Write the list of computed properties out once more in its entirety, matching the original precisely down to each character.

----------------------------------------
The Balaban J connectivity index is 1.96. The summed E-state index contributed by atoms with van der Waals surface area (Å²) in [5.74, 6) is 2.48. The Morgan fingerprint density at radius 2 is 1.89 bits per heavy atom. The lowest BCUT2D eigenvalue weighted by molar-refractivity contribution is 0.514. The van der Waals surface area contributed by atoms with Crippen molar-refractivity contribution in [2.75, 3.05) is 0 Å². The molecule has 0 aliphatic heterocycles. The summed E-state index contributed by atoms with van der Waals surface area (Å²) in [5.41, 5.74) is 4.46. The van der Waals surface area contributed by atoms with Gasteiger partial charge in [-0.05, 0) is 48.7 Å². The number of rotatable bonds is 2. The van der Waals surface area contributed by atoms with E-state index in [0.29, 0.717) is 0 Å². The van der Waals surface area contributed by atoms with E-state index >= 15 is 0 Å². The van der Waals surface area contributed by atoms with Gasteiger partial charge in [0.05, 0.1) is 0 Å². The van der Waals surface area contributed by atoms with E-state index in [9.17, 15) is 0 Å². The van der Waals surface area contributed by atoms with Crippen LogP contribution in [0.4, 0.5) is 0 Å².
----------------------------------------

The Balaban J connectivity index is 1.96. The summed E-state index contributed by atoms with van der Waals surface area (Å²) in [5.74, 6) is 2.48. The Morgan fingerprint density at radius 2 is 1.89 bits per heavy atom. The lowest BCUT2D eigenvalue weighted by molar-refractivity contribution is 0.514. The van der Waals surface area contributed by atoms with Crippen molar-refractivity contribution in [2.75, 3.05) is 0 Å². The molecule has 0 aliphatic heterocycles. The summed E-state index contributed by atoms with van der Waals surface area (Å²) in [5.41, 5.74) is 4.46. The van der Waals surface area contributed by atoms with Gasteiger partial charge in [-0.05, 0) is 48.7 Å². The number of rotatable bonds is 2. The van der Waals surface area contributed by atoms with E-state index in [0.29, 0.717) is 0 Å². The van der Waals surface area contributed by atoms with E-state index >= 15 is 0 Å². The van der Waals surface area contributed by atoms with Gasteiger partial charge in [0.05, 0.1) is 0 Å². The van der Waals surface area contributed by atoms with E-state index in [9.17, 15) is 0 Å². The van der Waals surface area contributed by atoms with Crippen LogP contribution in [0.4, 0.5) is 0 Å².